While Modi plays the OBC card, backward castes & Adivasis remain excluded from Central University

The premier educational institutes of the country continue to exclude marginalised communities. According to the latest figures, the constitutionally-mandated reservation policies are not fully implemented in 45 central universities. 
Artwork by Sunil Abhiman Awachar / Outlook

At a time when the country is celebrating Azadi ka Amrit Mahotsav to mark the 75th year of Independence and the deepening of democracy, our educational institutes remain highly undemocratic. Decades after the freedom from colonial rule, the marginalized community including SCs, STs and OBCs remain under-represented.

While the OBC reservation is 27%, the proportion of OBC professors at 45 central universities is just 4%! At the associate professors and assistant professors levels, the bleak scenario does not change much as their share increases slightly to 6% and 14%, respectively.

The information is based on the data presented in the Lok Sabha by Union Minister for Education (State) Subhas Sarkar. He recently replied to a question raised by Sanjeev Kumar Singari, a Member of Parliament (Yuvajana Sramika Rythu Congress Party) from Kurnool constituency in Andhra Pradesh.

The OBC reservation for non-teaching staff has also not been fulfilled. According to the figures, only 12% of seats have gone to them at the central universities. At present, there are only five OBC vice-chancellors at 45 central universities.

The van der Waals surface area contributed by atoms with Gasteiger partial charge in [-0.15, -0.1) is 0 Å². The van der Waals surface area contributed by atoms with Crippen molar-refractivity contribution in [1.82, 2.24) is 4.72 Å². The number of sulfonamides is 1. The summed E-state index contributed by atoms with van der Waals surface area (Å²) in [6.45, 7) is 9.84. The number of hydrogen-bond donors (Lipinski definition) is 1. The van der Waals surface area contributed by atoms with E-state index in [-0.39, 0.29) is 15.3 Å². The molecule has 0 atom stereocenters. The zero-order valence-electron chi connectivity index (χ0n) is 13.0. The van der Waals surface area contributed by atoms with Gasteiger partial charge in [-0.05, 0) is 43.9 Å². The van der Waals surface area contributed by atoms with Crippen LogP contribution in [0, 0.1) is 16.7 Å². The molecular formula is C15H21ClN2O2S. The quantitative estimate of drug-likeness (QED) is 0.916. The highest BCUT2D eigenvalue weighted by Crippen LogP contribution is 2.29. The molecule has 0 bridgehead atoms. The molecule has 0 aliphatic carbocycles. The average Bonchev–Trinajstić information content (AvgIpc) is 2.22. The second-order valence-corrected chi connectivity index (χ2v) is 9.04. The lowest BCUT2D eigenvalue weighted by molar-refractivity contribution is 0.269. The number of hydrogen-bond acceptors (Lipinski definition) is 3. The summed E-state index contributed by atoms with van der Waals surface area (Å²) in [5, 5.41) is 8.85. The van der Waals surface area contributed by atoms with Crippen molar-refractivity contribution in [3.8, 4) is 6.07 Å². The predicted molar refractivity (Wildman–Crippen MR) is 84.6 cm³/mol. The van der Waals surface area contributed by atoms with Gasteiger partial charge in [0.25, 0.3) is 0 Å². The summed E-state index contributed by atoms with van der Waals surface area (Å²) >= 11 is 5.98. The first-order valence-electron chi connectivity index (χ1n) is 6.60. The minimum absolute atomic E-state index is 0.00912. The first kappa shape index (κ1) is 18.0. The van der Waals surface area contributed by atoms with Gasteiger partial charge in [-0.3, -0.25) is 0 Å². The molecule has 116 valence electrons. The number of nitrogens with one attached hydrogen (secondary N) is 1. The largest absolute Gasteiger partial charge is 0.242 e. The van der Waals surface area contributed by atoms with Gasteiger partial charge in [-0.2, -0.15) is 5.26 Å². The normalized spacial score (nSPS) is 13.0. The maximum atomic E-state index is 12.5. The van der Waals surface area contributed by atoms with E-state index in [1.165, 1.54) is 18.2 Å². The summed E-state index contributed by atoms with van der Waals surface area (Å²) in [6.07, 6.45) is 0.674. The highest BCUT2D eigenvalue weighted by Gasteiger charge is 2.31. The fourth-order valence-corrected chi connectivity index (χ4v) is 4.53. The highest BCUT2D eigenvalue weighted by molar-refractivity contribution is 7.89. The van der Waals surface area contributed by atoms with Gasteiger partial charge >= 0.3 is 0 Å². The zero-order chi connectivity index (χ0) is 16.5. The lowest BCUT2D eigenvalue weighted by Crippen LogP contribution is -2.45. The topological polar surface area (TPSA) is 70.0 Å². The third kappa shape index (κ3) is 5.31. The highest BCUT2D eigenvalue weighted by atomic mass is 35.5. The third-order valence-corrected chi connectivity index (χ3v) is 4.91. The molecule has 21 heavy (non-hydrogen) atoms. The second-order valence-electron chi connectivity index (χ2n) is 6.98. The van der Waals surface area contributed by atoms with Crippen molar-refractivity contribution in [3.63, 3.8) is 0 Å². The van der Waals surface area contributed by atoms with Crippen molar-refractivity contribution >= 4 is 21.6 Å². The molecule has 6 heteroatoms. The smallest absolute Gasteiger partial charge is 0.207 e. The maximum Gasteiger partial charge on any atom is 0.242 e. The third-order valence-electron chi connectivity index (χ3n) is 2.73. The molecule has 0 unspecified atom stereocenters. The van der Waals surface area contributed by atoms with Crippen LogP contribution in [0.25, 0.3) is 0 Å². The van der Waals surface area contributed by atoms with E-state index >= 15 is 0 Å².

After decades of struggle, the socially and educationally backward classes were able to get 27% reservations in the early 1990s. Three decades after the historic achievement and the assertion of the OBC politics, the situation at public universities has not changed much. They continue to be monopolized by a few privileged castes.

Look at the irony. Prime Minister Narendra Modi never misses a chance to highlight his OBC identity but even his nine-year rule has not ensured justice to the members of his own castes.

Apart from OBCs, Adivasis are highly under-represented. Among professors, the share of Adivasis is only 1.6%, while they are given 7.5% reservation. Similarly, at associate and assistant professors levels, they are able to get a mere 2% and 4%representation, respectively. With 7% (professors level), 8% (assistant professors level), and 11% (associate professors level) share, Dalits are better than Adivasis but these figures are far less than the 15% reservation given to them.

While the marginalised communities remain grossly under-represented, the privileged castes are ruling the roost at the educational centres. They serve their caste privileges by monopolizing almost all seats under the general or unreserved (UR) category. As per the law, the UR category is open to all but in practice, it has been kept out of the reach of marginalized castes. Since there is no legal binding on the selection committee to take candidates from the marginalized community, the privileged castes lobby employs several methods to exclude SC, ST and OBC candidates from the UR category.